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  • Piotr Nienaltowski, Bertrand Meyer, Eth Zurich, Prof, Peter Müller, Jonathan Ostroff +42 others
  • 2007
2007 Foreword CONCURRENT programming, we have been told many times, is difficult. (The adjective difficult is usually embellished in this context with one of: inherently, intrinsically, extremely, or at least very.) Boyapati, Lee, and Rinard [28] warn against the pitfalls of widely used multithreading: Multithreaded programming is difficult and error-prone.(More)
Context: Developing concurrent software has long been recognized as a difficult and error-prone task. To support developers, a multitude of language proposals exist that promise to make concurrent programming easier. Empirical studies are needed to support the claim that a language is more usable than another. Objective: This paper presents the design of a(More)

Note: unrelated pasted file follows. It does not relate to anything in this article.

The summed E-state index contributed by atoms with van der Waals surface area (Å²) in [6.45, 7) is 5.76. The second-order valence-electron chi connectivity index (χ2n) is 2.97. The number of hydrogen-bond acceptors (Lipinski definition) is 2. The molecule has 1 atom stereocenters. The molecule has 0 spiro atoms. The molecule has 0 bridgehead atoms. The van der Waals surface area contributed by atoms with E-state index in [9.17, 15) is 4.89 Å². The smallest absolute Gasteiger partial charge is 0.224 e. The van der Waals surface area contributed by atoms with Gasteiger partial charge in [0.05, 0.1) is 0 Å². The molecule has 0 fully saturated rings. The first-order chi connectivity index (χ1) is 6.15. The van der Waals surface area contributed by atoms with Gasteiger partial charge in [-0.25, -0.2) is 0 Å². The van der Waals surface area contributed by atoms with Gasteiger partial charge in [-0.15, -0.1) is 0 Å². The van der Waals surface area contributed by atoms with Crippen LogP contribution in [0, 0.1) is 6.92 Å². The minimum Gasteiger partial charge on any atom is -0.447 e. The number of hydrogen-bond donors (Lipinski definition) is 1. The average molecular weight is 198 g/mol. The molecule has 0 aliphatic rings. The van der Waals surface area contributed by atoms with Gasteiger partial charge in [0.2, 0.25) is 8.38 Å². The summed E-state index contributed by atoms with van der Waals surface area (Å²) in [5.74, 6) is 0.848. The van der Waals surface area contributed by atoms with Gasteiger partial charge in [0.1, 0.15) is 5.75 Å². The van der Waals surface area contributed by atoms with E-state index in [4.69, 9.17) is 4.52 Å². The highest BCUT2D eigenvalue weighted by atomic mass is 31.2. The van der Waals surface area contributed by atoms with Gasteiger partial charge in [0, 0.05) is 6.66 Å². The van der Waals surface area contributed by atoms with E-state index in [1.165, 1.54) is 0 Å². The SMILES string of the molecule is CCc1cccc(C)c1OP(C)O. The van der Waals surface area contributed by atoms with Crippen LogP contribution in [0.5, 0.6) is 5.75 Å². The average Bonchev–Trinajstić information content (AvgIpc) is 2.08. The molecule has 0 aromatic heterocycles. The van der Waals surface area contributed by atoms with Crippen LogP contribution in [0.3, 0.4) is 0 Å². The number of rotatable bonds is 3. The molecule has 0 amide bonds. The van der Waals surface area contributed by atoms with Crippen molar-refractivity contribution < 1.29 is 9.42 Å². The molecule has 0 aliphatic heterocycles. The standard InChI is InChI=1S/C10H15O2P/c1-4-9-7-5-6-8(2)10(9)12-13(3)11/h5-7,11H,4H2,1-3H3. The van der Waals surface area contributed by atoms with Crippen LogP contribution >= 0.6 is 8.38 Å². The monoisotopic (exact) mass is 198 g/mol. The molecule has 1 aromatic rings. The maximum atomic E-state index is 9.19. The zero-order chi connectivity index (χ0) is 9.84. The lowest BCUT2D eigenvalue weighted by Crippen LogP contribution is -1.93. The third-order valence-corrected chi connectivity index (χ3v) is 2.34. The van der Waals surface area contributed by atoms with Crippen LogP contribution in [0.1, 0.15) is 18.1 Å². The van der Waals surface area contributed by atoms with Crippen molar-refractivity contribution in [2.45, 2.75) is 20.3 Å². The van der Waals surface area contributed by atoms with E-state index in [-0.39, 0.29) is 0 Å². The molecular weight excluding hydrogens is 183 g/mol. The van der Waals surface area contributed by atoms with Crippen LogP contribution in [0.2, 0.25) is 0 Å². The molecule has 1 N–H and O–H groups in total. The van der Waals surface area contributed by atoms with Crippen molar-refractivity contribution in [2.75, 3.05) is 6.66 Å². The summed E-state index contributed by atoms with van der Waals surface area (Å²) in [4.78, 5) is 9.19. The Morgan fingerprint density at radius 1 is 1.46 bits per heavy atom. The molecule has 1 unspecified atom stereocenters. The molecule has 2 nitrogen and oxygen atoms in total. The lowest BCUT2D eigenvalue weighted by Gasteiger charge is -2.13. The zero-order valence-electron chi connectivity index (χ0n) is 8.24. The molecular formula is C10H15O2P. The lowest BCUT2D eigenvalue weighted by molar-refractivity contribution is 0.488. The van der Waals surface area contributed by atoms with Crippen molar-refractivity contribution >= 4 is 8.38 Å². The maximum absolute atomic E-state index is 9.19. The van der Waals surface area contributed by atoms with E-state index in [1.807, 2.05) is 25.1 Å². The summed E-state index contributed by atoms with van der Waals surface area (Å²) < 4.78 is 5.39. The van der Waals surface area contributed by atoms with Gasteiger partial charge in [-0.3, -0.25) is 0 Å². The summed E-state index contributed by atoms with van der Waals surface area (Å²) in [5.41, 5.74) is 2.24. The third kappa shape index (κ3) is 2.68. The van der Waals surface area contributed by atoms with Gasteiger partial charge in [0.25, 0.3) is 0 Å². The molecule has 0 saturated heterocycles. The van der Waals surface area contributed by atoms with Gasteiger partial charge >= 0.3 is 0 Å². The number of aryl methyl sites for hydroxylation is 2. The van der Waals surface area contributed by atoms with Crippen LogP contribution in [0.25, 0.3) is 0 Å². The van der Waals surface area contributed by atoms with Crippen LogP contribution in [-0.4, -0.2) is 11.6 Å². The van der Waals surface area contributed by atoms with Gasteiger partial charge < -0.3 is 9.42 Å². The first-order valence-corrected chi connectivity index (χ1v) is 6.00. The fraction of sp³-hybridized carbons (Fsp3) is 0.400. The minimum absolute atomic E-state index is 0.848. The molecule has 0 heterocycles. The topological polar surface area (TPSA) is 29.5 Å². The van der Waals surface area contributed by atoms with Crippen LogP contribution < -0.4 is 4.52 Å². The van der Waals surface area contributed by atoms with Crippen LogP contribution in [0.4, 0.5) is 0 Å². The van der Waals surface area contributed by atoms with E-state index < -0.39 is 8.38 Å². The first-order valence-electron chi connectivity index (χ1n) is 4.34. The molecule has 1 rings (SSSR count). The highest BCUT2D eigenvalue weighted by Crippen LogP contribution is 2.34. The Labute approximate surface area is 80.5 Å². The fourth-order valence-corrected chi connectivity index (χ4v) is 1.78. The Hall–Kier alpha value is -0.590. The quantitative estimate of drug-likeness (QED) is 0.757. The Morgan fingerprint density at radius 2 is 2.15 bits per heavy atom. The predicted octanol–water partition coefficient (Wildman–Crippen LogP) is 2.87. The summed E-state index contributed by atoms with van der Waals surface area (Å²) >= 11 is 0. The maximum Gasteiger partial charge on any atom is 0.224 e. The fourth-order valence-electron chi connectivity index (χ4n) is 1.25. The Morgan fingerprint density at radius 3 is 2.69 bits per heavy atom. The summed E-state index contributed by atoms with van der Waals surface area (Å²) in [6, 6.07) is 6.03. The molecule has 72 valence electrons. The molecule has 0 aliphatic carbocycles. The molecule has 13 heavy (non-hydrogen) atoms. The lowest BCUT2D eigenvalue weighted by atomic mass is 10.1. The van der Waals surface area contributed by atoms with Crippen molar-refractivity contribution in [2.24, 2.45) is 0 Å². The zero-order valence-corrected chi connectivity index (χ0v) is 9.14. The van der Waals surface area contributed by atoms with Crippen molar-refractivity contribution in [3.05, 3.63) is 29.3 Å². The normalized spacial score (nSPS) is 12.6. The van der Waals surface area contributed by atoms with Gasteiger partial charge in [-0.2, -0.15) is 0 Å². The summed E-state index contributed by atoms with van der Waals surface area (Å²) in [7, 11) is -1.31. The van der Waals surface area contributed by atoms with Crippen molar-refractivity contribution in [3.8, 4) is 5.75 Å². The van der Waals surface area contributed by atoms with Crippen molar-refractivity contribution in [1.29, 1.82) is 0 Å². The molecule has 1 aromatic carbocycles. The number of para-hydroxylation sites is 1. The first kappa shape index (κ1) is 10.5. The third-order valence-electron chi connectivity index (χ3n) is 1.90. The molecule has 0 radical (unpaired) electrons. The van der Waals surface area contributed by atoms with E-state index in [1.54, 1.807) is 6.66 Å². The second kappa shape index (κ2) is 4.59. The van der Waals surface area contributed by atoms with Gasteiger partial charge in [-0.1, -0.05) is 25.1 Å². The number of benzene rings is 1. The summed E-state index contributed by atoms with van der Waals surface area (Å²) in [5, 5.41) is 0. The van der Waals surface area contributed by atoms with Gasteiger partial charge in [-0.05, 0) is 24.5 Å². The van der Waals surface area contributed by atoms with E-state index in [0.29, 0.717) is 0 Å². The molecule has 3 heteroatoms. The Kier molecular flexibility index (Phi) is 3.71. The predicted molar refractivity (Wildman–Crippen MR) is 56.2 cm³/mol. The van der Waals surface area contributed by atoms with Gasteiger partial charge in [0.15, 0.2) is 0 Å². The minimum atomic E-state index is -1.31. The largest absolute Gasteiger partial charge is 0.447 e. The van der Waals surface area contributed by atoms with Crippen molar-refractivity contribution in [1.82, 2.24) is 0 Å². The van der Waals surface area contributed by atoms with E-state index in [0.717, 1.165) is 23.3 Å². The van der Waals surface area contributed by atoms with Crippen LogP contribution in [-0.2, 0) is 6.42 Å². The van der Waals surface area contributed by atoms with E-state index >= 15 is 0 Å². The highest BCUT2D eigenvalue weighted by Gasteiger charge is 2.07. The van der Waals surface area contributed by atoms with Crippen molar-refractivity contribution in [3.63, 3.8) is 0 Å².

Concurrency has been rapidly gaining importance in general-purpose computing, caused by the recent turn towards multicore processing architectures. As a result, an increasing number of developers have to learn to write concurrent programs, a task that is known to be hard even for the expert. Language designers are therefore working on languages that promise(More)
Concurrency has been rapidly gaining importance in computing, and correspondingly in computing curricula. Concurrent programming is, however, notoriously hard even for expert programmers. New language designs promise to make it easier, but such claims call for empirical validation. We present a methodology for comparing concurrent languages for teaching(More)
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